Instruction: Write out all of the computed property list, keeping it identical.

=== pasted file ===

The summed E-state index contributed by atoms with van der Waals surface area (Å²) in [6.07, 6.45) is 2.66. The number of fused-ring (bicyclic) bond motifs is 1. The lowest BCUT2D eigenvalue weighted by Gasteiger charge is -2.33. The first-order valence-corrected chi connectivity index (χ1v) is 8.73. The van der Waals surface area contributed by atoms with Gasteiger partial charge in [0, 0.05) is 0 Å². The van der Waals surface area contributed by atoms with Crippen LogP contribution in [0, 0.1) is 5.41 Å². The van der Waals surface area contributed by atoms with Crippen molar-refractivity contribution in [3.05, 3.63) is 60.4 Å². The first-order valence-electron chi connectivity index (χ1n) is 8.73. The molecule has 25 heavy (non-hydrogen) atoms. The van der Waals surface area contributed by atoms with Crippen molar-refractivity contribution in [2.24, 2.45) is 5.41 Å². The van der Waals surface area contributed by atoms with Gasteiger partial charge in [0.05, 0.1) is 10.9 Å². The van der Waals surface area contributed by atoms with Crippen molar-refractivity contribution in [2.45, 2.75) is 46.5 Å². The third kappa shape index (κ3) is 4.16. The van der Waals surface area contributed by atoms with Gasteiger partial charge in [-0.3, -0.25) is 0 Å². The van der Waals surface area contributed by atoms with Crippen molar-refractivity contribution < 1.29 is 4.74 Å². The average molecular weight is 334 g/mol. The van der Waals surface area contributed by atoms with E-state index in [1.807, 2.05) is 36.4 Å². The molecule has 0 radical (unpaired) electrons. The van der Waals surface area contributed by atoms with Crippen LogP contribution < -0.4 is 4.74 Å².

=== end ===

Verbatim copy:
The summed E-state index contributed by atoms with van der Waals surface area (Å²) in [6.07, 6.45) is 2.66. The number of fused-ring (bicyclic) bond motifs is 1. The lowest BCUT2D eigenvalue weighted by Gasteiger charge is -2.33. The first-order valence-corrected chi connectivity index (χ1v) is 8.73. The van der Waals surface area contributed by atoms with Gasteiger partial charge in [0, 0.05) is 0 Å². The van der Waals surface area contributed by atoms with Crippen LogP contribution in [0, 0.1) is 5.41 Å². The van der Waals surface area contributed by atoms with Crippen molar-refractivity contribution in [3.05, 3.63) is 60.4 Å². The first-order valence-electron chi connectivity index (χ1n) is 8.73. The molecule has 25 heavy (non-hydrogen) atoms. The van der Waals surface area contributed by atoms with Crippen molar-refractivity contribution in [2.24, 2.45) is 5.41 Å². The van der Waals surface area contributed by atoms with Gasteiger partial charge in [0.05, 0.1) is 10.9 Å². The van der Waals surface area contributed by atoms with Crippen molar-refractivity contribution in [2.45, 2.75) is 46.5 Å². The third kappa shape index (κ3) is 4.16. The van der Waals surface area contributed by atoms with Gasteiger partial charge in [-0.3, -0.25) is 0 Å². The van der Waals surface area contributed by atoms with Crippen molar-refractivity contribution < 1.29 is 4.74 Å². The average molecular weight is 334 g/mol. The van der Waals surface area contributed by atoms with E-state index in [1.807, 2.05) is 36.4 Å². The molecule has 0 radical (unpaired) electrons. The van der Waals surface area contributed by atoms with Crippen LogP contribution < -0.4 is 4.74 Å².